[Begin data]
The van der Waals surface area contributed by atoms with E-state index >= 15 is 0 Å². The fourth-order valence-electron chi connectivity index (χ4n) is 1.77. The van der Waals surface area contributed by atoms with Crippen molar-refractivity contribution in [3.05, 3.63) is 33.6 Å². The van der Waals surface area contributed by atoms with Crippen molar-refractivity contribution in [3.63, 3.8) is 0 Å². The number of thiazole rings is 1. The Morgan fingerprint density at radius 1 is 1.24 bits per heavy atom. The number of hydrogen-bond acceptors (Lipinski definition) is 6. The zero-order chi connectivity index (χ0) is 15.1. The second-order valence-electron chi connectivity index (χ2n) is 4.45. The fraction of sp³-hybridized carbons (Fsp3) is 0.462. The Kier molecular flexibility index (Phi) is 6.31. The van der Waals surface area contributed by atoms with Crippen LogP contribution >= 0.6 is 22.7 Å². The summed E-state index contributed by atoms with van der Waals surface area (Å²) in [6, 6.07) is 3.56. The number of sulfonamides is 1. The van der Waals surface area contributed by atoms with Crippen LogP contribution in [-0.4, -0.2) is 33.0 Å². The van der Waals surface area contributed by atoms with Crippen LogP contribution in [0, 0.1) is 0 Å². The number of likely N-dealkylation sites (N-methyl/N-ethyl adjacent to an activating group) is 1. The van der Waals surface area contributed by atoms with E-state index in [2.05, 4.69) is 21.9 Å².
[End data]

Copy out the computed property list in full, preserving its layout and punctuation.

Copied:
The van der Waals surface area contributed by atoms with E-state index >= 15 is 0 Å². The fourth-order valence-electron chi connectivity index (χ4n) is 1.77. The van der Waals surface area contributed by atoms with Crippen molar-refractivity contribution in [3.05, 3.63) is 33.6 Å². The van der Waals surface area contributed by atoms with Crippen molar-refractivity contribution in [3.63, 3.8) is 0 Å². The number of thiazole rings is 1. The Morgan fingerprint density at radius 1 is 1.24 bits per heavy atom. The number of hydrogen-bond acceptors (Lipinski definition) is 6. The zero-order chi connectivity index (χ0) is 15.1. The second-order valence-electron chi connectivity index (χ2n) is 4.45. The fraction of sp³-hybridized carbons (Fsp3) is 0.462. The Kier molecular flexibility index (Phi) is 6.31. The van der Waals surface area contributed by atoms with Crippen LogP contribution >= 0.6 is 22.7 Å². The summed E-state index contributed by atoms with van der Waals surface area (Å²) in [6, 6.07) is 3.56. The number of sulfonamides is 1. The van der Waals surface area contributed by atoms with Crippen LogP contribution in [-0.4, -0.2) is 33.0 Å². The van der Waals surface area contributed by atoms with Crippen LogP contribution in [0, 0.1) is 0 Å². The number of likely N-dealkylation sites (N-methyl/N-ethyl adjacent to an activating group) is 1. The van der Waals surface area contributed by atoms with E-state index in [2.05, 4.69) is 21.9 Å².